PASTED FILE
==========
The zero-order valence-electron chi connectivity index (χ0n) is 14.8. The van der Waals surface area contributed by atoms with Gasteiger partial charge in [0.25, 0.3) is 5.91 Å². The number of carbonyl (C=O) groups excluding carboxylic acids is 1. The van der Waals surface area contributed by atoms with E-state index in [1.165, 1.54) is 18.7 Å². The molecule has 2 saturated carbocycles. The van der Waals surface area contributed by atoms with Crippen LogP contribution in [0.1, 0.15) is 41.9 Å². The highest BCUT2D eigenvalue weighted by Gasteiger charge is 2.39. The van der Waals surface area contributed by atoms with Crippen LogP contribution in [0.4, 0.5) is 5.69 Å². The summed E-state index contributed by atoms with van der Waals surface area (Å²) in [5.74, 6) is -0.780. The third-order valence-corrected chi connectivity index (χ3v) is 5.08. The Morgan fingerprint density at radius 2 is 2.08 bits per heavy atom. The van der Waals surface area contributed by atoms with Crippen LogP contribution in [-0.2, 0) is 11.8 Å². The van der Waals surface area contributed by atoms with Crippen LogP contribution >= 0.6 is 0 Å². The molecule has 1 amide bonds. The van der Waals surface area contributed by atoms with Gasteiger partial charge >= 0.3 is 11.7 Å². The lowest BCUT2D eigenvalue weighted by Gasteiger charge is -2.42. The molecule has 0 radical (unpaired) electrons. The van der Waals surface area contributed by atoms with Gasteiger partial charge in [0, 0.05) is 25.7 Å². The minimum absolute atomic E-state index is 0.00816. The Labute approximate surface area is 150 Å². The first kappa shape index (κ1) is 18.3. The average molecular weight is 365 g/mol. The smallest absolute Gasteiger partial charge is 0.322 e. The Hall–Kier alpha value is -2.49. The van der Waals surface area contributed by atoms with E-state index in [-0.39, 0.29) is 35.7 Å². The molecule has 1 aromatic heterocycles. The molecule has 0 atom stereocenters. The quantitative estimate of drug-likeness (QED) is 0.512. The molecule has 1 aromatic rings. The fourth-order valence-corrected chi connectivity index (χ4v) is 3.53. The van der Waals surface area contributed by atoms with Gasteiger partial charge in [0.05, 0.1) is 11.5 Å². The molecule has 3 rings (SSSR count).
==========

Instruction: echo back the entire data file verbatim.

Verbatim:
The zero-order valence-electron chi connectivity index (χ0n) is 14.8. The van der Waals surface area contributed by atoms with Gasteiger partial charge in [0.25, 0.3) is 5.91 Å². The number of carbonyl (C=O) groups excluding carboxylic acids is 1. The van der Waals surface area contributed by atoms with E-state index in [1.165, 1.54) is 18.7 Å². The molecule has 2 saturated carbocycles. The van der Waals surface area contributed by atoms with Crippen LogP contribution in [0.1, 0.15) is 41.9 Å². The highest BCUT2D eigenvalue weighted by Gasteiger charge is 2.39. The van der Waals surface area contributed by atoms with Crippen LogP contribution in [0.4, 0.5) is 5.69 Å². The summed E-state index contributed by atoms with van der Waals surface area (Å²) in [5.74, 6) is -0.780. The third-order valence-corrected chi connectivity index (χ3v) is 5.08. The Morgan fingerprint density at radius 2 is 2.08 bits per heavy atom. The van der Waals surface area contributed by atoms with Crippen LogP contribution in [-0.2, 0) is 11.8 Å². The van der Waals surface area contributed by atoms with Crippen LogP contribution >= 0.6 is 0 Å². The molecule has 1 amide bonds. The van der Waals surface area contributed by atoms with Gasteiger partial charge >= 0.3 is 11.7 Å². The lowest BCUT2D eigenvalue weighted by Gasteiger charge is -2.42. The molecule has 0 radical (unpaired) electrons. The van der Waals surface area contributed by atoms with Gasteiger partial charge in [0, 0.05) is 25.7 Å². The minimum absolute atomic E-state index is 0.00816. The Labute approximate surface area is 150 Å². The first kappa shape index (κ1) is 18.3. The average molecular weight is 365 g/mol. The smallest absolute Gasteiger partial charge is 0.322 e. The Hall–Kier alpha value is -2.49. The van der Waals surface area contributed by atoms with E-state index in [-0.39, 0.29) is 35.7 Å². The molecule has 1 aromatic heterocycles. The molecule has 0 atom stereocenters. The quantitative estimate of drug-likeness (QED) is 0.512. The molecule has 1 aromatic rings. The fourth-order valence-corrected chi connectivity index (χ4v) is 3.53. The van der Waals surface area contributed by atoms with Gasteiger partial charge in [0.05, 0.1) is 11.5 Å². The molecule has 3 rings (SSSR count).